Coming together for clean water
Published October 15, 2010
"We live on a watery world full of mystery and life! Our vast oceans cover 70% of the Earth's surface, reaching depths of several miles. Water, our most precious commodity...necessary to all…is our common bond."
If you have been to our Aquarium recently, these words probably sound familiar to you. It's the opening statement of our dolphin show, Our Ocean Planet. The introduction goes on to describe the underwater world in which dolphins live, a vast world that we humans barely know. The music begins to build, and just before the trainers come out to introduce the dolphins, guests are left with this thought: "The water they swim in, the ground we walk on, we call it Earth, but this is truly Our Ocean Planet."
The opening statement of our show is very thought-provoking. If water is the one thing that connects every living being, and a necessity for our own human life, then why do we know so little about it, and continue to pollute the very thing that keeps us alive and healthy?
Today, we're joining thousands of bloggers from around the world for Blog Action Day to talk about the issues surrounding water.
When we started this blog a few years ago, we chose to name it Waterlog because as an Aquarium, we have a lot to talk about when it comes to water!
But today, as we come together to talk about the issues surrounding clean water, we'd like to keep it simple. We have more than 16,000 animals that call the National Aquarium home, and if you think about it, these animals may be considered the lucky ones. They are given clean water to live in every day. Clean water and healthy habitats. And their only job is to help inspire us humans to enjoy, respect and protect the aquatic world so they don't become a living reminder of what once was.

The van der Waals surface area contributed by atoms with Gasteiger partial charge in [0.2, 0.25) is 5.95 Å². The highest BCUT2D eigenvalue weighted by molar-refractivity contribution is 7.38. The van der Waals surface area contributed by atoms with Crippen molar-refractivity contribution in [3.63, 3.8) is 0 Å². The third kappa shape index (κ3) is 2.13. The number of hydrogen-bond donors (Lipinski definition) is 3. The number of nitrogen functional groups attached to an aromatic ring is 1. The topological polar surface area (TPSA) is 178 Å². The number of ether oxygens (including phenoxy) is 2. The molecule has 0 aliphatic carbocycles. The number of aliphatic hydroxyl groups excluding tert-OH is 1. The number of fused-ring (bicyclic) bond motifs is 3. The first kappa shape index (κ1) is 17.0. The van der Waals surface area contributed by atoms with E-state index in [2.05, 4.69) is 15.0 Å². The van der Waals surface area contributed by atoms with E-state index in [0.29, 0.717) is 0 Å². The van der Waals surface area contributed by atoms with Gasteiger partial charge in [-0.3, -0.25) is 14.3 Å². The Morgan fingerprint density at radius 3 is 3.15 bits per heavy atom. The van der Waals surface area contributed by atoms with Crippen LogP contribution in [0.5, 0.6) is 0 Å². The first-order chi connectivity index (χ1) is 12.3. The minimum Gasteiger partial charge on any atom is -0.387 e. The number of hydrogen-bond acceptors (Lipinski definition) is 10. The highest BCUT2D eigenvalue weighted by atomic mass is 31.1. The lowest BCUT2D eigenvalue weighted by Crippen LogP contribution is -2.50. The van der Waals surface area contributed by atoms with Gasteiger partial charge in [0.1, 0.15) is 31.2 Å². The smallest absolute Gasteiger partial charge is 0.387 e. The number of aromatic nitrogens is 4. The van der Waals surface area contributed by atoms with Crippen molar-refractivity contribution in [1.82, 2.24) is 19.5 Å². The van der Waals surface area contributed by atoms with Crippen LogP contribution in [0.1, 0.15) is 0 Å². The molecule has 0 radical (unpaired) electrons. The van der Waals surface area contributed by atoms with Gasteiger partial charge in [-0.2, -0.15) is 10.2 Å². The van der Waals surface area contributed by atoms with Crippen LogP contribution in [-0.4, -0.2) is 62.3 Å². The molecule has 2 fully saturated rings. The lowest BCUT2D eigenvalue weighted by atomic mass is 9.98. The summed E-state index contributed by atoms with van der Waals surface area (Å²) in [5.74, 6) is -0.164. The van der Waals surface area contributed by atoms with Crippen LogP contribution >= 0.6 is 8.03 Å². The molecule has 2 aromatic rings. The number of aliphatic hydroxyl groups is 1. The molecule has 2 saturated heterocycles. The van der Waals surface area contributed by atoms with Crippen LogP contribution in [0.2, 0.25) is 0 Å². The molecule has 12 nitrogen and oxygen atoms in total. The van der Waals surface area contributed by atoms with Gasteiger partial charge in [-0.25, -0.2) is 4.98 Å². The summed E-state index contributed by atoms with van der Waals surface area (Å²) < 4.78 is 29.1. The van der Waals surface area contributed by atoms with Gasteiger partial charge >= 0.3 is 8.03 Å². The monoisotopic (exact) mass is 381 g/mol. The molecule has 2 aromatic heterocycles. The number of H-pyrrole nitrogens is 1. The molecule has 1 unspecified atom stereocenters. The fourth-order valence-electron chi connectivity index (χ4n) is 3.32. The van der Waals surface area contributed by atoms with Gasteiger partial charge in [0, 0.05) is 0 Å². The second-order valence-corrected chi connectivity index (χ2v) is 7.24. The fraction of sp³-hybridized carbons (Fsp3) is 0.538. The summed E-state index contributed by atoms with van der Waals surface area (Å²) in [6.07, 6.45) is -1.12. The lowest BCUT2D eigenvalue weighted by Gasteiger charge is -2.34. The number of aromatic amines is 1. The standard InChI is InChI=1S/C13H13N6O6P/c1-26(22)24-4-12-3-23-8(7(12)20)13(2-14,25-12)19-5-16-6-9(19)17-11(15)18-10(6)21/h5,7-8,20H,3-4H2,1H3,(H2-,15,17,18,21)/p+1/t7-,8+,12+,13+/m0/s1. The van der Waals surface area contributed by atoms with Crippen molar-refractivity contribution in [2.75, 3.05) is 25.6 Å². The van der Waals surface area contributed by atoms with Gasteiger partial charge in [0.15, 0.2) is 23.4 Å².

Not all animals and humans around the world are able to enjoy clean water. Our dolphin show is just one example of how we are helping people understand the importance of clean water. Through all of our exhibits, education programs and conservation efforts, we are helping people connect to water and understand its importance in this world.
We hope that if you have visited an Aquarium recently, you left understanding that everyone has to do their part to keep our water clean. As we begin the celebration of our 30th anniversary, we are excited about our future in conservation education and action. Take a look at how water has played a role in our past 30 years, and how our watery world is growing:
Several new species have been spotted on the National Aquarium’s floating wetland prototype in the Inner Harbor!
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For the first time in its history, National Aquarium Animal Rescue simultaneously released two rehabilitated seals. The two male greys, nicknamed Edwin Hubble and George Washington Carver, were released in Ocean City, Maryland, on May 23.
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Published October 15, 2009
Published March 27, 2019
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